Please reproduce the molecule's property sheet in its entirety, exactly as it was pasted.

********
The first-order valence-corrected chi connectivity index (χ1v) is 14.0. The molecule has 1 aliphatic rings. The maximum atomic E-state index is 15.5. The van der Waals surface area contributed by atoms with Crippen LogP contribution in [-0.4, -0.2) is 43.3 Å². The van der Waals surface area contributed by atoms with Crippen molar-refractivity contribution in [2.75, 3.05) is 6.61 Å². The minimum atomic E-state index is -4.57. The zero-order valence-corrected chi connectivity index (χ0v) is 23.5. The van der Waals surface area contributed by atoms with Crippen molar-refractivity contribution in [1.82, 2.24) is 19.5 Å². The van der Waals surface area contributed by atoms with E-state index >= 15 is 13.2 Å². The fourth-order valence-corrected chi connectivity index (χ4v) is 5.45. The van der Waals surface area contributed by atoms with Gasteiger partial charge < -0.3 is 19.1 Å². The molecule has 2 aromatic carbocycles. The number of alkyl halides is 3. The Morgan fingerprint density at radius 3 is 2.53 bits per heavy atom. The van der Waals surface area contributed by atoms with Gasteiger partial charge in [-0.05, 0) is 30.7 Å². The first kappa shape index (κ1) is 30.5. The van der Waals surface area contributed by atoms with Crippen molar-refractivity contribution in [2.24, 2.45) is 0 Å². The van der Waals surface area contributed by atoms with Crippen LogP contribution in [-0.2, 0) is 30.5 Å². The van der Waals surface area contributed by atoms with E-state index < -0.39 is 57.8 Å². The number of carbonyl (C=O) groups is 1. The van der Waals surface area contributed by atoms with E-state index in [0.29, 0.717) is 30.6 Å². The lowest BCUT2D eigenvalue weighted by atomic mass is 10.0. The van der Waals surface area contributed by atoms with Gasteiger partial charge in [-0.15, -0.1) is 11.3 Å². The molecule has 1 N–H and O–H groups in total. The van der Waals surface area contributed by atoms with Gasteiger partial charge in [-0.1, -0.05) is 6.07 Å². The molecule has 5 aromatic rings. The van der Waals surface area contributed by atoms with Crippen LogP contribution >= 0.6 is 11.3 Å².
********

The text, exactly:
The first-order valence-corrected chi connectivity index (χ1v) is 14.0. The molecule has 1 aliphatic rings. The maximum atomic E-state index is 15.5. The van der Waals surface area contributed by atoms with Crippen LogP contribution in [-0.4, -0.2) is 43.3 Å². The van der Waals surface area contributed by atoms with Crippen molar-refractivity contribution in [2.75, 3.05) is 6.61 Å². The minimum atomic E-state index is -4.57. The zero-order valence-corrected chi connectivity index (χ0v) is 23.5. The van der Waals surface area contributed by atoms with Crippen molar-refractivity contribution in [1.82, 2.24) is 19.5 Å². The van der Waals surface area contributed by atoms with E-state index >= 15 is 13.2 Å². The fourth-order valence-corrected chi connectivity index (χ4v) is 5.45. The van der Waals surface area contributed by atoms with Gasteiger partial charge < -0.3 is 19.1 Å². The molecule has 2 aromatic carbocycles. The number of alkyl halides is 3. The Morgan fingerprint density at radius 3 is 2.53 bits per heavy atom. The van der Waals surface area contributed by atoms with Gasteiger partial charge in [-0.05, 0) is 30.7 Å². The first kappa shape index (κ1) is 30.5. The van der Waals surface area contributed by atoms with Crippen molar-refractivity contribution in [2.24, 2.45) is 0 Å². The van der Waals surface area contributed by atoms with Crippen LogP contribution in [-0.2, 0) is 30.5 Å². The van der Waals surface area contributed by atoms with E-state index < -0.39 is 57.8 Å². The number of carbonyl (C=O) groups is 1. The van der Waals surface area contributed by atoms with E-state index in [0.29, 0.717) is 30.6 Å². The lowest BCUT2D eigenvalue weighted by atomic mass is 10.0. The van der Waals surface area contributed by atoms with Gasteiger partial charge in [-0.15, -0.1) is 11.3 Å². The molecule has 1 N–H and O–H groups in total. The van der Waals surface area contributed by atoms with Gasteiger partial charge in [-0.1, -0.05) is 6.07 Å². The molecule has 5 aromatic rings. The van der Waals surface area contributed by atoms with Crippen LogP contribution >= 0.6 is 11.3 Å².